Remeron

DRUG DESCRIPTION

REMERON® (mirtazapine) Tablets are an orally administered drug. Mirtazapine has a tetra-cyclic chemical structure and belongs to the piperazino-azepine group of compounds. It is designated 1,2,3,4,10,14b-hexahydro-2-methylpyrazino [2,1-a] pyrido [2,3-c] benzazepine and has the empirical formula of C17H19N3. Its molecular weight is 265.36. The structural formula is the following and it is the racemic mixture:

REMERON® (mirtazapine) Structural Formula Illustration

Mirtazapine is a white to creamy white crystalline powder which is slightly soluble in water.

REMERON is supplied for oral administration as scored film-coated tablets containing 15 or 30 mg of mirtazapine, and unscored film-coated tablets containing 45 mg of mirtazapine. Each tablet also contains corn starch, hydroxypropyl cellulose, magnesium stearate, colloidal silicon dioxide, lactose, and other inactive ingredients.

What are the possible side effects of mirtazapine (Remeron, Remeron SolTab)?

Get emergency medical help if you have any of these signs of an allergic reaction: skin rash or hives; difficulty breathing; swelling of your face, lips, tongue, or throat.

Call your doctor at once if you have any new or worsening symptoms such as: mood or behavior changes, anxiety, panic attacks, trouble sleeping, or if you feel impulsive, irritable, agitated, hostile, aggressive, restless, hyperactive (mentally or physically), more depressed, or have thoughts about suicide or hurting yourself.

Call your doctor at...

Read All Potential Side Effects and See Pictures of Remeron »

What are the precautions when taking mirtazapine (Remeron)?

Before taking this medication, tell your doctor or pharmacist if you are allergic to it, or if you have any other allergies. This product may contain inactive ingredients, which can cause allergic reactions or other problems. Talk to your pharmacist for more details.

Before using this medication, tell your doctor or pharmacist your medical history, especially of: history or family history of psychiatric disorders (e.g., bipolar/manic-depressive disorder), history or family history of suicide attempts, liver disease, kidney disease, seizures, high blood cholesterol or triglyceride levels, heart disease (e.g., recent heart attack, angina), stroke, severe loss of body fluids (dehydration), low blood pressure.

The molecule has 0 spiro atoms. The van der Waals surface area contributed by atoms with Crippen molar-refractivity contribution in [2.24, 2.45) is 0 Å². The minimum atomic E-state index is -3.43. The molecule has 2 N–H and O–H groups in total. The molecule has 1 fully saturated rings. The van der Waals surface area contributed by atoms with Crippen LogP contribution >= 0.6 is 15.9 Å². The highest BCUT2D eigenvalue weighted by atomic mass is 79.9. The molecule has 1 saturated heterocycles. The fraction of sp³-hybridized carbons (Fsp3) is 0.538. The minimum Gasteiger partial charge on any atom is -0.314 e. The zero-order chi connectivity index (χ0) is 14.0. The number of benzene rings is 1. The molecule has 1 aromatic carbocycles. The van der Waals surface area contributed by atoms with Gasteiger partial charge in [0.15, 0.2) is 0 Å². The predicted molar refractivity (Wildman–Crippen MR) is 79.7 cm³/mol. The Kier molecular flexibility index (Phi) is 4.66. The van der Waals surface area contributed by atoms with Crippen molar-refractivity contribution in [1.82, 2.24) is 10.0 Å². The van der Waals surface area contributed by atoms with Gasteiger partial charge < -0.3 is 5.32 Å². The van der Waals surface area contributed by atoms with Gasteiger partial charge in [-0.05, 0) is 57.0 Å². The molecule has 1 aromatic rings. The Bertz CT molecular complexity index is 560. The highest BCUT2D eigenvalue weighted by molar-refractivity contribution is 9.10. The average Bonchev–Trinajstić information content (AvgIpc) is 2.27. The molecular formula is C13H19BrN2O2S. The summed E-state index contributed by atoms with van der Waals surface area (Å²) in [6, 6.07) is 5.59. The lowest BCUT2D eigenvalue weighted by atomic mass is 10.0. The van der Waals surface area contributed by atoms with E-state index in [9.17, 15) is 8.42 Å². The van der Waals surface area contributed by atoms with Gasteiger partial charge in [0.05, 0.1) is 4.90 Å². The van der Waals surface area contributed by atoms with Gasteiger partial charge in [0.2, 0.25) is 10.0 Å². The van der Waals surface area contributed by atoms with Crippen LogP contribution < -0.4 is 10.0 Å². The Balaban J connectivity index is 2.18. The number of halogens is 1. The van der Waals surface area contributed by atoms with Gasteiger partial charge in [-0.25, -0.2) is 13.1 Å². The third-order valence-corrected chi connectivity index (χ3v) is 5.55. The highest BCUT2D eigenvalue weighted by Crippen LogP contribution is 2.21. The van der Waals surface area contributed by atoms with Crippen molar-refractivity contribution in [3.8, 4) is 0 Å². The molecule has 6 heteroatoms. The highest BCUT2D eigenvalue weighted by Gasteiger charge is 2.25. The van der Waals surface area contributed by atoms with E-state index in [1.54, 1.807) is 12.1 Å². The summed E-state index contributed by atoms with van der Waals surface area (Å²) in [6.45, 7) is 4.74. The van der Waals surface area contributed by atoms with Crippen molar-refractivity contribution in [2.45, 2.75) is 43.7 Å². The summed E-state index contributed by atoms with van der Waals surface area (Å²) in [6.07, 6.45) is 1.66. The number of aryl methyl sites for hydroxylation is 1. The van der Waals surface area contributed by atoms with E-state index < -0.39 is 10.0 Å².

This drug may make you dizzy or drowsy. Do not drive, use...

Read All Potential Precautions of Remeron »


Remeron Consumer (continued)

SIDE EFFECTS: See also the Warning section.

Dizziness, drowsiness, lightheadedness, increased appetite, weight gain, dry mouth, or constipation may occur. If any of these effects persist or worsen, notify your doctor or pharmacist promptly.

To relieve dry mouth, suck on (sugarless) hard candy or ice chips, chew (sugarless) gum, drink water or use a saliva substitute.

Remember that your doctor has prescribed this medication because he or she has judged that the benefit to you is greater than the risk of side effects. Many people using this medication do not have serious side effects.

Tell your doctor immediately if any of these unlikely but serious side effects occur: swelling of the hands/feet, shaking (tremor), confusion.

Tell your doctor immediately if any of these rare but very serious side effects occur: unusual or severe mental/mood changes, signs of infection (e.g., fever, persistent sore throat).

A very serious allergic reaction to this drug is unlikely, but seek immediate medical attention if it occurs. Symptoms of a serious allergic reaction may include: rash, itching/swelling (especially of the face/tongue/throat), severe dizziness, trouble breathing.

This medication may rarely cause a very serious condition called serotonin syndrome. The risk increases when this medication is used with certain other drugs (see Drug Interactions section). Get medical help right away if you develop some of the following symptoms: hallucinations, unusual restlessness, loss of coordination, fast heartbeat, severe dizziness, unexplained fever, severe nausea/vomiting/diarrhea, twitching muscles.

This is not a complete list of possible side effects. If you notice other effects not listed above, contact your doctor or pharmacist.

In the US -

Call your doctor for medical advice about side effects. You may report side effects to FDA at 1-800-FDA-1088.

In Canada - Call your doctor for medical advice about side effects. You may report side effects to Health Canada at 1-866-234-2345.

PRECAUTIONS: Before taking this medication, tell your doctor or pharmacist if you are allergic to it, or if you have any other allergies. This product may contain inactive ingredients, which can cause allergic reactions or other problems. Talk to your pharmacist for more details.

Before using this medication, tell your doctor or pharmacist your medical history, especially of: history or family history of psychiatric disorders (e.g., bipolar/manic-depressive disorder), history or family history of suicide attempts, liver disease, kidney disease, seizures, high blood cholesterol or triglyceride levels, heart disease (e.g., recent heart attack, angina), stroke, severe loss of body fluids (dehydration), low blood pressure.